by Bogdan Bele, 1 week ago
Kindle Fire users have a little reason to be happy, as Amazon announced in a press release (which you can check out below) that it is giving away 500 Amazon Coins to every user. That’s…
Bring out a new Android device to market, and you can be sure that a method to root it will also come out very shortly after. That was what happened to the Amazon Kindle Fire. Thanks to the Android community of developers and enthusiasts, the Amazon Kindle Fire can be rooted–and fairly easily, too.
The rooting process for the Kindle Fire involves some command line typing, but not the complicated ones though. If you have tried installing a printer for your desktop, then this can be a similar thing. Read on to find out more about how to root your Amazon Kindle Fire.
Step 1: Install the Android SDK into your PC. The details about how to install the software development kit will not be discussed here because it’s a totally different subject on its own.
Step 2: You now have to turn on “Allow Installation of Applications From Unknown Sources”. This can be done by tapping the Settings icon at the top right corner. Then, go to More->Device. You can turn on the setting from there.
Step 3: Connect the Kindle Fire to your PC using the micro USB to USB cable. If the connect screen comes up on the screen of the Kindle Fire, please do not tap on connect for this will enable USB connection.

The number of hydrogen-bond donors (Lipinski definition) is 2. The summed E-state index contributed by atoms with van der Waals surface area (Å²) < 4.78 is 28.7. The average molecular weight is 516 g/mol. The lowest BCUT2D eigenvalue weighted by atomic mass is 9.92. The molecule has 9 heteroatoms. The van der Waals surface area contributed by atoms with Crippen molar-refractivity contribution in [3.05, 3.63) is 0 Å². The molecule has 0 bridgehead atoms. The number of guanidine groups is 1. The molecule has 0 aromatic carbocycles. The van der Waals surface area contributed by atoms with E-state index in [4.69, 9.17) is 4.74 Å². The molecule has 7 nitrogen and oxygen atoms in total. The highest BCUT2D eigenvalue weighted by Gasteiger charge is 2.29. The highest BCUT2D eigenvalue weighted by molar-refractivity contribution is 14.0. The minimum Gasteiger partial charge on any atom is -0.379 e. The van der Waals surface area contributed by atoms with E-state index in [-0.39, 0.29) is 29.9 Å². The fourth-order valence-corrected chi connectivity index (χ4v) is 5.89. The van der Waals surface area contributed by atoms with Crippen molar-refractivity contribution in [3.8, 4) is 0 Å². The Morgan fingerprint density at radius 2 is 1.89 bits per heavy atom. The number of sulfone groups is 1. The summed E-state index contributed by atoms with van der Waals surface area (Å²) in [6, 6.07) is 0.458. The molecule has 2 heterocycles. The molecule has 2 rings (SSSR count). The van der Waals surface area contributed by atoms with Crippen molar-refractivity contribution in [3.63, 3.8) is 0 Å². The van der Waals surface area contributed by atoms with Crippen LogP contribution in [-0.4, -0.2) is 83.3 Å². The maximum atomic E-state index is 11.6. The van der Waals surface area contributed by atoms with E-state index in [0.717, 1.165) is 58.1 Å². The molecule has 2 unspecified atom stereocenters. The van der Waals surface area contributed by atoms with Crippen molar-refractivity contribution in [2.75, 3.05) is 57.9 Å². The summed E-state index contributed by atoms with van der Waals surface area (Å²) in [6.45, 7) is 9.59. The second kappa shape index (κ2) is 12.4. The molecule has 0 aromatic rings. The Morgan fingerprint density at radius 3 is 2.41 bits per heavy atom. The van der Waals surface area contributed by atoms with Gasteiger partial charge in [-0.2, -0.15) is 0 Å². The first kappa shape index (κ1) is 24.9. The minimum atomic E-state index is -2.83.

Step 4: Modify android_winusb.inf
[Google.NTamd64]in the text that you just opened.
[Google.NTamd64]line (make sure to save the file after editing):
%SingleAdbInterface% = USB_Install, USB\VID_1949&PID_0006
%CompositeAdbInterface% = USB_Install, USB\VID_1949&PID_0006&MI_01
Step 5: Create adb_usb.ini and save it into the
0x1949and then save the file as adb_usb.ini
.androidfolder which you will see under the login name folder.
Step 6: Update the USB driver for the Kindle Fire.
Step 7: Check if Android SDK will now recognize the Kindle Fire.
platform-toolsfolder by still using the
platform-toolsfolder, issue the
adb devicescommand. This will give you text similar to the one below. This will indicate that the SDK recognizes the Kindle Fire.
* daemon not running. starting it now on port 5037 *
* daemon started successfully *
List of devices attached
Step 8: The last part of the process is to root the device. Since we already downloaded the software from Shortfuse, we just have to extract it. After extracting the software, you just have to run it and it will automatically do its charm.
Now that rooting is done, your Kindle Fire will now be open for endless possibilities. More third-party apps can now be installed on the device.